It was Friday morning, Winter Solstice, and way too early for the sun.
A sonorous chanting of Buddhist monks floated across the lake and into my open window. As the echo of the chants was dying down, a Muslim call to prayer extended the musical performance—a curtain call in a medley of tolerance. Were it a Sunday, perhaps a nearby church would have joined in.
It’s not exactly what I envisioned as I thought about spending Christmas in Bangladesh.
“Christmas in Bangladesh...” my friend Gay said to me last night on the phone. “It would make a great title for a book.”
Yes, I am spending Christmas and New Year’s Eve in Bangladesh. Not an obvious choice, I will admit, but one that works for me. Spending time in places I know little about is always enlightening and gratifying. I love breaking impressions created from great distances.
My trip to India in the preceding weeks circled Bangladesh from all sides, including a visit to a shared border at remote Agartala. In a confusing geography, India surrounds Bangladesh for all but a strip of land in the southeast that abuts Myanmar. Imagine Pennsylvania torn away by a distant king to become a foreign country, with Orthodox Christianity as its dominant religion, completely surrounded by the United States except for a tiny strip that connects it to Canada. Then imagine a long border open at random points with militia goose-stepping in elaborate uniforms to close the crossings every night.
In your mental image, add an upcoming election in which Pennsylvania will decide whether to cozy up to the United States, as its current government is happy to do; or shift toward Russia, which is tempting given the two countries’ shared Orthodox religion.
You might now be coming close to understanding the confusion that surrounds the upcoming election on December 30. Add in a totalitarian streak in the government—not unlike what our president would enjoy seeing in ours—and you get closer still.
But Bangladesh, which tore away from Pakistan in December of 1971, declared itself a secular state and acknowledges alternative beliefs. My travel companions and I have visited Christian, Buddhist, and Islamic places of worship, as well as a Sufi temple.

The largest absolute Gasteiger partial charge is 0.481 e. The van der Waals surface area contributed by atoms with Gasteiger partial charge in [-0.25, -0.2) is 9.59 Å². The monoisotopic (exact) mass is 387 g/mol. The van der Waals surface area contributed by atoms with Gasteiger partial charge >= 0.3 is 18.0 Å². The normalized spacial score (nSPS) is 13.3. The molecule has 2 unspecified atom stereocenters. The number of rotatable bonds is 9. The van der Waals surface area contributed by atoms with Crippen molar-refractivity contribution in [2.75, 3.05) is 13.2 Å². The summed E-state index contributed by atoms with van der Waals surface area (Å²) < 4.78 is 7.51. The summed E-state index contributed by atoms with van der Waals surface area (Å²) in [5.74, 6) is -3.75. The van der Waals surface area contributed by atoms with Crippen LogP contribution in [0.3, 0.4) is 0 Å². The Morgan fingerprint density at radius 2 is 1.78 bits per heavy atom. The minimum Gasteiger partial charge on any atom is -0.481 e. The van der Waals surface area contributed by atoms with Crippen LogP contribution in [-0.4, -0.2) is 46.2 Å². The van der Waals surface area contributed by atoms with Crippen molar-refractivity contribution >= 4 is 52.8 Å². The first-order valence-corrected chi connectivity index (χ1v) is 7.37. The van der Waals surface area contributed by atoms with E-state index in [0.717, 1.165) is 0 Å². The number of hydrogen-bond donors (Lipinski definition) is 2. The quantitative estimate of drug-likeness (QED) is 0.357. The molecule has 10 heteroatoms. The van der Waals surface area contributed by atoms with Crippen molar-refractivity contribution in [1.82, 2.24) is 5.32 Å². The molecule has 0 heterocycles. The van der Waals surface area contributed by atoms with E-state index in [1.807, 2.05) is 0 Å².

Attending the border-closing ceremony on the Indian side started the shift in my awareness. Soldiers and barricades made it all look forbidding and impassable. Yet gradually, step by step, we were allowed closer to the actual border gate. Armed soldiers stood at the ready to make sure we didn’t step too far.
We got close enough to see another group of soldiers across the border. Their camouflage uniforms were distinguishable only by a slight difference in color—while the Indians and Bangladeshi both wore khaki and tan, the latter added a pale burgundy to the weave.
The formality and distance reminded me of a similar experience on the border between India and Pakistan. But there the similarity ended.
As the minutes ticked by and the sun dropped lower, the gap between the countries slowly shrank. First, one of our group was allowed a photograph close to the actual barrier. Then another one of our friends crept into the gap between the countries. The Bangladeshi soldiers approached, their curiosity aroused by our white faces.
As we smiled and took selfies of soliders on both sides of the border, our guide expressed concern that we not favor either group too strongly. We took pictures of both until darkness had fallen. Then we left, aglow with camaraderie.
My trip picked back up on the other side of the border, in Bangladesh. Here I feel comfortable wandering around greeting people. Perhaps it’s needless to say, but since our arrival we have seen no Americans, no white faces since we left Dhaka, the capital.
I look forward to the increasing fervor surrounding the election.